Browne a Key Addition for Pitt
By BJ Bennett
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Squarely in the middle of the Panthers' offensive transition is new quarterback Max Browne.
One year after finishing second in the ACC with 40.9 points per game, and beating the likes of national champion Clemson and Big Ten champion Penn State along the way, Pittsburgh is going through an offensive overhaul. Gone is offensive coordinator Matt Canada and quarterback Nathan Peterman, running back James Conner, tight end Scott Orndoff and offensive linemen Adam Bisnowaty and Dorian Johnson, all of whom are set to be drafted. Squarely in the middle of the transition is new Panther Max Browne.
If the name sounds familiar, it should. The former five-star recruit from the state of Washington comes east as a graduate transfer from Southern Cal. Browne completed 69-of-112 passes for 650 yards, two touchdowns and two interceptions in his career with the Trojans, competing, for three different head coaches, with the likes of Cody Kessler and Sam Darnold. A veteran with some big game experience, Browne has one season of eligibility remaining.
Browne, back in September, started the season atop the Southern Cal depth chart; this March, he is one of the centerpieces of new-look Pittsburgh attack. He and offensive coordinator Shawn Watson, most recently of Indiana, are using spring practice to develop chemistry and comfortability as the Panthers reconfigure things offensively.
At 6'5'', the raw talent is there for Browne. He was ranked by multiple recruiting services as the premier pro-style passer in the class of 2013, was twice named Washington's Gatorade Player of the Year and won two class AAAA state championships. In fact, Browne was awarded the Hall Trophy as the U.S. Army National Player of the Year as a senior. He, choosing the Trojans over the likes of Alabama and Washington, went on to play in 18 career games at Southern Cal.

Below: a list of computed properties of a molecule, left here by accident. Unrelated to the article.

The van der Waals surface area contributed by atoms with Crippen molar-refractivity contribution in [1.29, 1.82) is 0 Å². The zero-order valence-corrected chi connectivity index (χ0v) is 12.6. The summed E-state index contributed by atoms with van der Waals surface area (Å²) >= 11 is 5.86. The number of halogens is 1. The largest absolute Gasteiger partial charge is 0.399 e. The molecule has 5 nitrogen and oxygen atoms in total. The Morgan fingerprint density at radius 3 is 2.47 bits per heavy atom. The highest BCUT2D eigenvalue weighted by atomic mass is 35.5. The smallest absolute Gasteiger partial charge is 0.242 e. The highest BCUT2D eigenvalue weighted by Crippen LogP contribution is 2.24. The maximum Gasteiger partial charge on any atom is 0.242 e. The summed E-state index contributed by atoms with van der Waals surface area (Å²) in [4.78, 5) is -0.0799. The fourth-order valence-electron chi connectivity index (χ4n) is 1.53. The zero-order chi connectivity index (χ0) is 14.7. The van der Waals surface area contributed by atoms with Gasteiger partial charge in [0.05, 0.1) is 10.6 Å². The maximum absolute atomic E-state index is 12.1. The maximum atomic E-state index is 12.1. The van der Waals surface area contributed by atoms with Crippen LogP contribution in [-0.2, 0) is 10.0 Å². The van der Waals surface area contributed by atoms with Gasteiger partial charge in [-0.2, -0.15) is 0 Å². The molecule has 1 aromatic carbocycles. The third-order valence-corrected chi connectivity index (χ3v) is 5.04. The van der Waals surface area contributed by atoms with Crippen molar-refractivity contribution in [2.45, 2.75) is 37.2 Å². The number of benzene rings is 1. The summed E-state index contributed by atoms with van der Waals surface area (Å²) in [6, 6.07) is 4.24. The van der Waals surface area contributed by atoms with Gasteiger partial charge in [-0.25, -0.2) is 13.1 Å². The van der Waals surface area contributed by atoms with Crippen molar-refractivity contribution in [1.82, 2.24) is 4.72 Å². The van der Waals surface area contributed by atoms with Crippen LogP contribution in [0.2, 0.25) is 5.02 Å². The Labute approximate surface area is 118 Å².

If Browne, or anyone else, needs confirmation that a fresh start can work, Peterman, Browne's predecessor assuming he is the starter, stands as a prime example. After limited opportunities at Tennessee, Peterman came to Pittsburgh and threw 47 touchdown passes and won 16 regular season games in two years. He led the ACC and ranked in the top eight nationally in passer rating last fall. Peterman's next stop is the NFL.
Though some obvious retooling must be done, the Panthers have returning production in the likes of the dynamic Quadree Henderson, big-play Jester Weah and former 1,000-yard rusher Qadree Ollison. Browne, under Watson's guidance, will be looked to for consistency in the pocket and as a passer who can make all of the throws. This spring, Browne is working to earn the confidence of his new teammates and coaches.
Looking ahead, the start of the season will be a challenging one as Pittsburgh will open versus Youngstown State, play at Penn State, host Oklahoma State and travel to Georgia Tech in the first month of the season; those opponents combined to win 42 games a year ago. Expectations, though, remain high for the Panthers. With another chance to lead a team, Browne is a big part of Pittsburgh's potential.